Think about how great an encouragement it would be for a missionary to have a church send their parents for Christmas. Consider how far such a gesture would go toward making our people on the field know they are appreciated. Sponsored family visits would help family members back home get an idea of what we’re talking about when we share stories of our life here. They would be able to pray more specifically for our ministries. They would know what we go through. They would stop wasting their money sending packages of peanut butter (which, by the way, we can actually get here)! The parents and siblings of missionaries would be even better missionary advocates in our churches, and they’d be able to help our churches keep up with what’s happening on the field.

We could even make it a big, shiny new denominational program. Operation: Missionary Family (or some other, pseudo-militaristic task-oriented brand name.)

7 thoughts on “I’m Not Asking

  1. Thanks for posting this. We are some of those missionaries who have never even had a friend visit from the States, much less a family member. It is hard.

    I know what you are talking about with “not getting rich”. I see my contemporaries in the States at the height of their careers, many making 6 figures.We often depend on a cash advance just to make it to the next month. I’m not griping either. It is what I agreed to do when we came over here.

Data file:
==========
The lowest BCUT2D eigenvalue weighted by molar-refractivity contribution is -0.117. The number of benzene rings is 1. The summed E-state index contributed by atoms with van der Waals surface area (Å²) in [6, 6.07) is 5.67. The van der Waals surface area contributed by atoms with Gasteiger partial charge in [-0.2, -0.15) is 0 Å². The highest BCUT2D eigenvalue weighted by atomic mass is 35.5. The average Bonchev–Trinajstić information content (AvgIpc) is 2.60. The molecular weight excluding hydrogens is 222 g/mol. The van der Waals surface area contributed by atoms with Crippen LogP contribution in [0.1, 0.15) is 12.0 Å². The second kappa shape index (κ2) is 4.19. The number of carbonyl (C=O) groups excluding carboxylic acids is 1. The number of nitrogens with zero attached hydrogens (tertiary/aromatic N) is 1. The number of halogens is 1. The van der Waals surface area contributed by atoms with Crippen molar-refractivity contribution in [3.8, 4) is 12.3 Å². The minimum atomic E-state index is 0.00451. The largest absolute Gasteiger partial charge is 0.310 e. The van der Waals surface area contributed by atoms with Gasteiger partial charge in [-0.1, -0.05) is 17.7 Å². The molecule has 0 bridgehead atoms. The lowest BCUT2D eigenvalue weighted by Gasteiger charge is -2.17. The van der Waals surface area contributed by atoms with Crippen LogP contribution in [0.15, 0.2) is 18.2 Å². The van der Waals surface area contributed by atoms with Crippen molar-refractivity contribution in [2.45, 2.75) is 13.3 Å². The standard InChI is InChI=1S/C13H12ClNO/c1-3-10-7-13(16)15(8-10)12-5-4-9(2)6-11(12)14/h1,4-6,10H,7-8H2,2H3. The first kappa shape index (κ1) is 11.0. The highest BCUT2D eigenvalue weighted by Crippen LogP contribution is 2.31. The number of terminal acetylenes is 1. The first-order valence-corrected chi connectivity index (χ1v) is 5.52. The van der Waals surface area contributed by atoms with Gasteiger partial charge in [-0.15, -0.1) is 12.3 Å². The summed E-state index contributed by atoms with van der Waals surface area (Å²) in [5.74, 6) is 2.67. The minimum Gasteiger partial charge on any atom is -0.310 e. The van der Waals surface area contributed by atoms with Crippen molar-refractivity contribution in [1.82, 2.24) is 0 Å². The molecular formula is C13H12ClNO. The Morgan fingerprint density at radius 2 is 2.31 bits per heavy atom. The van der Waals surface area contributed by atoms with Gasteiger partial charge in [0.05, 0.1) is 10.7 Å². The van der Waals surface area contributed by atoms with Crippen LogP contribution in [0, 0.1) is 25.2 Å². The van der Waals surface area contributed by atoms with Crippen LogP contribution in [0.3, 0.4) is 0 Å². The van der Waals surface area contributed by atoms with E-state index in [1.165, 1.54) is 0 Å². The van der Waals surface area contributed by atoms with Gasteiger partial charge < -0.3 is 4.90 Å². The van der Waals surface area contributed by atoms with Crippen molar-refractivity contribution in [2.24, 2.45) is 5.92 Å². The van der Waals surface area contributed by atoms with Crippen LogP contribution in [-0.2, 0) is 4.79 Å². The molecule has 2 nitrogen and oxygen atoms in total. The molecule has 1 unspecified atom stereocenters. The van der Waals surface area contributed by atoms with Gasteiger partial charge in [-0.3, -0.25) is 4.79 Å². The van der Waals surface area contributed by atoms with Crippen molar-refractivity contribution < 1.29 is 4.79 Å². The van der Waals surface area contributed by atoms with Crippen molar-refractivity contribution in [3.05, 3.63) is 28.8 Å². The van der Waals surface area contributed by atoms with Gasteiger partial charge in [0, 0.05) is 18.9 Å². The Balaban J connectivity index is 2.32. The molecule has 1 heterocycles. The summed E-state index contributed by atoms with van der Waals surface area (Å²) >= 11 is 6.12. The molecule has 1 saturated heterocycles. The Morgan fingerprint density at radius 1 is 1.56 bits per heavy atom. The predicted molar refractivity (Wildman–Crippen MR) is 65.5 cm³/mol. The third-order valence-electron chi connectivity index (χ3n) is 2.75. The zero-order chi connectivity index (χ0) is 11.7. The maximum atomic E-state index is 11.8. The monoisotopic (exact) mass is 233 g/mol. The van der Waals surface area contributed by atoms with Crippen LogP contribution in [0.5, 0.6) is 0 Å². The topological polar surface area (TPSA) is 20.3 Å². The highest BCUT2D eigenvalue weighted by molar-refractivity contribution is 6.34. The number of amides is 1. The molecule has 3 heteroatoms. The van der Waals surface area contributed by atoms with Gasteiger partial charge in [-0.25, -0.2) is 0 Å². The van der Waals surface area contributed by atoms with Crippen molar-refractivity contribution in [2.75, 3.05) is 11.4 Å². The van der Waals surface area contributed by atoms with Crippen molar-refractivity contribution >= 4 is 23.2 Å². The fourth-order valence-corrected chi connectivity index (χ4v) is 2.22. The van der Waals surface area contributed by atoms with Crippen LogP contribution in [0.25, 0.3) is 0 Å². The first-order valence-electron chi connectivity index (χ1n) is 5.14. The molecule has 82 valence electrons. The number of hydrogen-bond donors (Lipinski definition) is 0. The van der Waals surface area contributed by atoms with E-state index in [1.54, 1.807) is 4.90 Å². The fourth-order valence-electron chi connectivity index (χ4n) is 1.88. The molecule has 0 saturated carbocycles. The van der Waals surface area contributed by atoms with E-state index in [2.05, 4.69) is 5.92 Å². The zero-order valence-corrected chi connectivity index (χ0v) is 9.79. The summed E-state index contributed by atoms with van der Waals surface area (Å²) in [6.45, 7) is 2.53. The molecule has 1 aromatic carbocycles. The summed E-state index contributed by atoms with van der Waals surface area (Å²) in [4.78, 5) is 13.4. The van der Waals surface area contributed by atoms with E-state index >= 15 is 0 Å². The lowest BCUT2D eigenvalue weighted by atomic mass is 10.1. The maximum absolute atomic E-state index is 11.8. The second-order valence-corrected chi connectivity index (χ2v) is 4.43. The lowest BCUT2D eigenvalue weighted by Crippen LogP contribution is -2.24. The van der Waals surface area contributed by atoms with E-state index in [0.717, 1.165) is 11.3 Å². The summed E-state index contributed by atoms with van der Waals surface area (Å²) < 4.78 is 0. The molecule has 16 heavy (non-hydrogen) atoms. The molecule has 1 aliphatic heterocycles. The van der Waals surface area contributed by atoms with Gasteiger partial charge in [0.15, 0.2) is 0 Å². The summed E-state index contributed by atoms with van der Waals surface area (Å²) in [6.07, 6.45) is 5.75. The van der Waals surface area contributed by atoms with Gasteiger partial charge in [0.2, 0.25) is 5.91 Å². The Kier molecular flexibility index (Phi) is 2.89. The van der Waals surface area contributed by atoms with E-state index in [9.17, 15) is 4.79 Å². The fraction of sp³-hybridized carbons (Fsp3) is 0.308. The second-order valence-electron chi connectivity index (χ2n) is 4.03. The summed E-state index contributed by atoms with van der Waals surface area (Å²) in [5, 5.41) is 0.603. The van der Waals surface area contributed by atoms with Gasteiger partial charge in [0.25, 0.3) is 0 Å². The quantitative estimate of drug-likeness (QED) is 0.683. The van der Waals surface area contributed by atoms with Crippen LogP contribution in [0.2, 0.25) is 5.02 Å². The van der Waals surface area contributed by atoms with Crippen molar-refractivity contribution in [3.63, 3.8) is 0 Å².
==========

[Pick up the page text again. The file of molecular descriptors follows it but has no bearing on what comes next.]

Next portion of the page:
We currently live in a city where we can barely afford to go out to eat. Our utility bills and other monthly expenses eat our checking accounts up.

    Our family members can’t really afford to come visit either. I’m not from a rich family. They would love to come and I would love for them to. I know my kids would love it.

    I like your idea of Operation: Missionary Family, as long as we don’t get distracted from the Main Thing!

  2. Do you think the IMB is in line with the New Testament model for supporting missionaries? When I read about Paul and company hiking across the land, seems like there was always a church with whom he had partnered that was there to provide encouragement, financial assistance and goodie bags. It wasn’t like the churches pooled their money and decided to whom they should send their assistance. The individual churches supported the missionaries with whom they had a relationship.

    Nowadays, we ask Southern Baptists to anonymously give money to faceless missionaries they have never met nor connected with. We’ve reduced the joy of supporting overseas God-ambassadors to a business transaction between impersonal parties.

    What if the IMB decided today they would no longer pay missionary salaries? Instead, they would leave it to churches to financially support the very missionaries they say they emotionally support. To a degree, it would place more responsibility on the missionary to “raise” their funds, but I think it also would eliminate some of the self-entitlement you blogged about earlier. Missionaries would answer directly to churches and hopefully would no longer think, “I deserve a better car, better home, better position” because they wouldn’t see their financial support as a business salary from the Board, but as a sacrificial gift from Grandma Jones.